The U.S. economy is showing a stronger labor market, but weakness in consumer spending. The increased rate at which businesses are hiring has also been deterred by the lack of investors. According to Market Watch, some experts are referring to the current economy as a double-sided one.
Federal Reserve Chairman Janet Yellen, recently pointed out that the economy has too many weak areas and that there are too many citizens still unemployed to say that the it's steadily improving, despite the fact that it's growing at a faster rate.
Faster hiring, but less investing
Even though profits are currently at record highs, businesses have still refrained from increasing investment back to levels seen before the recession. There has been little investing in new plants and equipment at faster rates, which would play a major hand in accelerating job creation and increasing the likelihood of faster U.S. growth in the future, according to Market Watch.
In the monthly report on durable-good orders, a key measure of business investment is not predicted to show much improvement in July. Orders excluding defense and aircraft were up by only 2 percent in 2012 and 5 percent last year, and are likely to show similar results this year.
The reports showed that on average, orders for durable goods will see a major increase. However, the forecasted jump is expected to be predominantly a result of a surge in contracts for Boeing BA jets.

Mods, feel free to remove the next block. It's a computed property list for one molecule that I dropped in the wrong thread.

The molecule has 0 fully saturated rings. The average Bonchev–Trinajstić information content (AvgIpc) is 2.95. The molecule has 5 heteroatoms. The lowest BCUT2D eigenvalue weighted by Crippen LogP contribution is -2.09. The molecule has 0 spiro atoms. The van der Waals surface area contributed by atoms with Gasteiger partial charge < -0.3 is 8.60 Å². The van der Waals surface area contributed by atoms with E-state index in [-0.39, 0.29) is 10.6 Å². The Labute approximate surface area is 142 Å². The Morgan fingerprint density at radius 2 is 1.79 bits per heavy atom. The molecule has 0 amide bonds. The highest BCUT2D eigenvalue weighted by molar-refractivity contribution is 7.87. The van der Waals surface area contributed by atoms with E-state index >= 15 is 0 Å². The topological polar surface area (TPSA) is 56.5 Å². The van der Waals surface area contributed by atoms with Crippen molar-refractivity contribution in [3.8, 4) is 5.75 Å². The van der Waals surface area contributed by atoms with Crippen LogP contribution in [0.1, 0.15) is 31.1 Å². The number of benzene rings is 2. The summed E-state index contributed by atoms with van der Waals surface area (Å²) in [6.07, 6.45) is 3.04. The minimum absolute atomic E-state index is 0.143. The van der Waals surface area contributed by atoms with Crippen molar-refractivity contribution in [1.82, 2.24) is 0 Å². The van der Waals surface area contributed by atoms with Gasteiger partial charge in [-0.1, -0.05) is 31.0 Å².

Consumer spending remains sluggish
However, consumers, like businesses, are lagging when it comes to spending. Market Watch reports that consumer spending has fallen about two-thirds from the normal amount. This is why the economy has been growing only 60 percent as rapidly as its historical average.
Consumer spending was up by only a very small amount in July, for millions of Americans still find it difficult to believe that the economy is officially back in shape. One product Americans are investing in is new automobiles, buying at the fastest rate since 2006. They aren't, however, as willing to let go of their money on other consumer goods and services.
U.S. stocks rise
Futures on the S&P 500 expiring in September climbed 0.4 percent to 1,996.2 in New York on Monday after the benchmark index gained 1.7 percent last week. Dow Jones Industrial Average contracts were up 64 points, or 0.4 percent, to 17,057 as well, reports Bloomberg.
The housing market is expected to make a comeback. Sales of new and previously owned homes hit multi-year peaks last summer but retreated soon afterward as a result of backed up mortgage rates and soaring housing prices.
Peter Garnry, head of equity strategy at Saxo Bank A/S in Hellerup, Denmark, said in a phone interview with Bloomberg, "There are a lot of positive fundamentals which support further momentum in the housing market. Good housing data would support the view that the U.S. economy is growing quite well."
In Washington, a report is expected to show an increase in U.S. new-home sales to a pace of 429,000 a year in July, a raise from 406,000 in June, according to a Bloomberg News survey. However, according to Market Watch, expectations that sales would soon accelerate have repeatedly proven to be wrong.
On Sunday, contracts from U.S. stock indexes to Treasuries, oil and gold were affected by a multi-hour pause of futures trading on the Chicago Mercantile Exchange due to a technical problem. According to its website, CME Group Inc. suspended all of its Globex electronic-trading markets except for Malaysian equity-index derivatives, reported Bloomberg.
Meanwhile, BusinessWeek reports that the dollar hit an 11-month high versus the euro Monday morning. The U.S. currency gained 0.4 percent to $1.3194 per euro in New York, its strongest level since Sept. 9 of last year.
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